Coele Syria (Roman province)


Coele Syria (Greek: Κοίλη Συρία, Koílē Syría) was a Roman province which Septimius Severus created with Syria Phoenice in 198 by dividing the province of Syria.[1] Its metropolis was Antioch.

Provincia Coele Syria
Province of the Roman Empire
198–end of 4th century
Roman Empire with provinces in 210 AD.png
Roman Empire with provinces in 210 AD
• Established
• Disestablished
end of 4th century
Preceded by
Succeeded by
Syria (Roman province)
Syria Prima
Syria Secunda
Today part of


As related by Theodor Mommsen,

The governor of Syria retained the civil administration of the whole large province undiminished, and held for long alone in all Asia a command of the first rank. [...] It was only in the course of the second century that a diminution of his prerogatives occurred, when Hadrian took one of the four legions from the governor of Syria and handed it over to the governor of Palestine. It was Severus who at length withdrew the first place in the Roman military hierarchy from the Syrian governor. After having subdued the province—which had wished at that time to make Niger emperor, as it had formerly done with its governor Vespasian—amidst resistance from the capital Antioch in particular, he ordained its partition into a northern and a southern half, and gave to the governor of the former, which was called Coele-Syria, two legions, to the governor of the latter, the province of Syro-Phoenicia, one [legion].[2]

Coele Syria was further divided into Syria Prima and Syria Secunda around the end of the fourth century.[3]

It is widely accepted that the term Coele is a transcription of Aramaic kul, meaning "all, the entire", such that the term originally identified all of Syria.[4][5][6] The word "Coele", which literally means "hollow" in Koine Greek, is thought to have come about via a folk etymology referring to the "hollow" Beqaa Valley between Mount Lebanon and the Anti-Lebanon mountains.[6]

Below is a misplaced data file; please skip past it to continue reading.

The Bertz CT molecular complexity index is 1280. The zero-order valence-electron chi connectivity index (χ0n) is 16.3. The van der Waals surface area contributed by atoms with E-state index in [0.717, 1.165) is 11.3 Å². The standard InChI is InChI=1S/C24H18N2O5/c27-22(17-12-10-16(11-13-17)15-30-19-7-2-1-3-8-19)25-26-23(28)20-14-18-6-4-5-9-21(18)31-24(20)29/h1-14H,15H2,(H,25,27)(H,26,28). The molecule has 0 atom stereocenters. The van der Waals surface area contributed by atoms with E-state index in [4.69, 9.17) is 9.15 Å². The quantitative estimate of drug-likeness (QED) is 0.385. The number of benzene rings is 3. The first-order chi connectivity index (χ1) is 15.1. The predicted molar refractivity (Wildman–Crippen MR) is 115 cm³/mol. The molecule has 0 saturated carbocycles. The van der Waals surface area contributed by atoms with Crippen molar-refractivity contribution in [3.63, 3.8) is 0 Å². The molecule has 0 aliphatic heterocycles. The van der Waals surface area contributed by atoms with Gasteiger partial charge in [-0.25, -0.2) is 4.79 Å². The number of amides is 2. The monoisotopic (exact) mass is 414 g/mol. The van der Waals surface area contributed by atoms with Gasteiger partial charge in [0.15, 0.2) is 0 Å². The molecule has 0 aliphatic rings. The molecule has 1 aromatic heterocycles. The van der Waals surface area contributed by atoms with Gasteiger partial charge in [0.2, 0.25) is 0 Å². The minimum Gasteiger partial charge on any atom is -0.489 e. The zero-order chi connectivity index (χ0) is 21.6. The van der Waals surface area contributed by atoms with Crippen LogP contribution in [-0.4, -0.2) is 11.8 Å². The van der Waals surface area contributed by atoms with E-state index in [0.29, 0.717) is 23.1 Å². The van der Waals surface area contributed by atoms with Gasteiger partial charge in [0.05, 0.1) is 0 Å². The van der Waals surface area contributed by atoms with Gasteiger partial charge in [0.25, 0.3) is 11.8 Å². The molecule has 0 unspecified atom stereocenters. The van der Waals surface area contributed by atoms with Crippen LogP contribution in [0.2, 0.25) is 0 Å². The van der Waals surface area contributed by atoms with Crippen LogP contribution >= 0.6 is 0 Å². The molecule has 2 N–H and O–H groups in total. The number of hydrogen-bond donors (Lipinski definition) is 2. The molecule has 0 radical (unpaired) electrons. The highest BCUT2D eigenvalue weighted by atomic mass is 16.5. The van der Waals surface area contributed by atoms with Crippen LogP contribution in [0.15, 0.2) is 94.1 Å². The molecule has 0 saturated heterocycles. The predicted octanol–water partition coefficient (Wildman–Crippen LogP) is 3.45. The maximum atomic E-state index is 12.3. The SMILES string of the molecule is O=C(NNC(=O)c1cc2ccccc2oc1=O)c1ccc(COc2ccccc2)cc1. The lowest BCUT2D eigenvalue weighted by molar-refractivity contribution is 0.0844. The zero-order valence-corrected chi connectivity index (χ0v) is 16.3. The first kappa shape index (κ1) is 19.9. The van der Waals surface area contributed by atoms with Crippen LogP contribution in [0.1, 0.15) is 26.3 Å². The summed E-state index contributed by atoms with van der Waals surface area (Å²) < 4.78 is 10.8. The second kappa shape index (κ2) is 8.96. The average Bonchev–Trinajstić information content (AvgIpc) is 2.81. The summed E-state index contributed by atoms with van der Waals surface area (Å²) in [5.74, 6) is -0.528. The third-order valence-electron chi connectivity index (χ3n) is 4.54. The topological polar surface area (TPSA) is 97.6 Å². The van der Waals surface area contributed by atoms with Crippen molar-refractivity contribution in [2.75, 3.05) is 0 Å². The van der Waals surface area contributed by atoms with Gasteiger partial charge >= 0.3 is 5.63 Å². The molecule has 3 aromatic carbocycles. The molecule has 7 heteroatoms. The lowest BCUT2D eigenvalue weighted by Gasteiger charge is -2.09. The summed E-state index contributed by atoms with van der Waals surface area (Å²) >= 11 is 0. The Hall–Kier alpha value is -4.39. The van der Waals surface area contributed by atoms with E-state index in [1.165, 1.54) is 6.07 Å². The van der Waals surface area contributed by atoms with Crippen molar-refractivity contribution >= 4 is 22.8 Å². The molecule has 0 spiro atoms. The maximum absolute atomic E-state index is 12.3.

1. ^ Essai sur la vie et le règne de Septime Sévère, p. 245.
  2. ^ Mommsen 1886, pp. 117–118.
  3. ^ Gatier, p. 94.
  4. ^ "La Syrie creuse n'existe pas", in G. L. Gatier, et al. Géographie historique au proche-orient (1988:15-40), reviving the explanation offered by A. Schalit (1954), is reported by Robin Lane Fox, Travelling Heroes in the Epic Age of Homer (2008, notes p378f): "the crux is solved".
  5. ^ The Hellenistic Settlements in Syria, the Red Sea Basin, and North Africa, Getzel M. Cohen, 2006 and pdf here Archived 2015-09-23 at the Wayback Machine
  6. ^ a b A History of the Jews and Judaism in the Second Temple Period, Volume 2, Lester L. Grabbe, p173 "Yet the suggestion is widely accepted that the name actually derives from Aramaic for "all Syria", which was then assimilated by the Greeks to a more usual pattern for place names"


  • Gueleneer, Adolphe de (1874). Essai sur la vie et le règne de Septime Sévère (in French).
  • Gatier, Pierre-Louis (2001). "« Grande » ou « petite Syrie Seconde » ? Pour une géographie historique de la Syrie intérieure protobyzantine". Conquête de la Steppe (in French). Vol. 36. pp. 91–109.
  • Mommsen, Theodor (1886). The History of Rome. R. Bentley.